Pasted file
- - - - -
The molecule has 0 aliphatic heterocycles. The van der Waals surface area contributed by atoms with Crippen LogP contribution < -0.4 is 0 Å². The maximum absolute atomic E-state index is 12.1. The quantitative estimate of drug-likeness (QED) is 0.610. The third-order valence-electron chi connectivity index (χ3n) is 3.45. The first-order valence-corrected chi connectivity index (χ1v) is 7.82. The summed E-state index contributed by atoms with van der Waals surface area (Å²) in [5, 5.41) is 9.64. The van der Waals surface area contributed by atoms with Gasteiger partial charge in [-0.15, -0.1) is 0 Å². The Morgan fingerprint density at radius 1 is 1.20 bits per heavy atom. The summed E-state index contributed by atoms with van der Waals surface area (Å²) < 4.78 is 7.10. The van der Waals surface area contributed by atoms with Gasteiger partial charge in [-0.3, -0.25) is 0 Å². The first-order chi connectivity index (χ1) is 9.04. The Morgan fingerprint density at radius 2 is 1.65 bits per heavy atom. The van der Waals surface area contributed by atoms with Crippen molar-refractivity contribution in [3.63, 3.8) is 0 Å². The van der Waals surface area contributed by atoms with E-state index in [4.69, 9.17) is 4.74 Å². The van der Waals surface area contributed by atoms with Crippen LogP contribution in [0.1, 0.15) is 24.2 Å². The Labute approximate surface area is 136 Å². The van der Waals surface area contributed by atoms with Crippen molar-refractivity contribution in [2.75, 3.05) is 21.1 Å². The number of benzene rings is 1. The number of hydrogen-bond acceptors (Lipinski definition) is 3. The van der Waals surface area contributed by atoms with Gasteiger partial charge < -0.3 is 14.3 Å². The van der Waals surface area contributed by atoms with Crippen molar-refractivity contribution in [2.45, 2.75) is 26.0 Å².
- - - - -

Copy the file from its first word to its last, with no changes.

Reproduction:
The molecule has 0 aliphatic heterocycles. The van der Waals surface area contributed by atoms with Crippen LogP contribution < -0.4 is 0 Å². The maximum absolute atomic E-state index is 12.1. The quantitative estimate of drug-likeness (QED) is 0.610. The third-order valence-electron chi connectivity index (χ3n) is 3.45. The first-order valence-corrected chi connectivity index (χ1v) is 7.82. The summed E-state index contributed by atoms with van der Waals surface area (Å²) in [5, 5.41) is 9.64. The van der Waals surface area contributed by atoms with Gasteiger partial charge in [-0.15, -0.1) is 0 Å². The Morgan fingerprint density at radius 1 is 1.20 bits per heavy atom. The summed E-state index contributed by atoms with van der Waals surface area (Å²) < 4.78 is 7.10. The van der Waals surface area contributed by atoms with Gasteiger partial charge in [-0.3, -0.25) is 0 Å². The first-order chi connectivity index (χ1) is 9.04. The Morgan fingerprint density at radius 2 is 1.65 bits per heavy atom. The van der Waals surface area contributed by atoms with Crippen molar-refractivity contribution in [3.63, 3.8) is 0 Å². The van der Waals surface area contributed by atoms with E-state index in [4.69, 9.17) is 4.74 Å². The van der Waals surface area contributed by atoms with Crippen LogP contribution in [0.1, 0.15) is 24.2 Å². The Labute approximate surface area is 136 Å². The van der Waals surface area contributed by atoms with Crippen molar-refractivity contribution in [2.75, 3.05) is 21.1 Å². The number of benzene rings is 1. The number of hydrogen-bond acceptors (Lipinski definition) is 3. The van der Waals surface area contributed by atoms with Gasteiger partial charge < -0.3 is 14.3 Å². The van der Waals surface area contributed by atoms with Crippen molar-refractivity contribution in [2.45, 2.75) is 26.0 Å².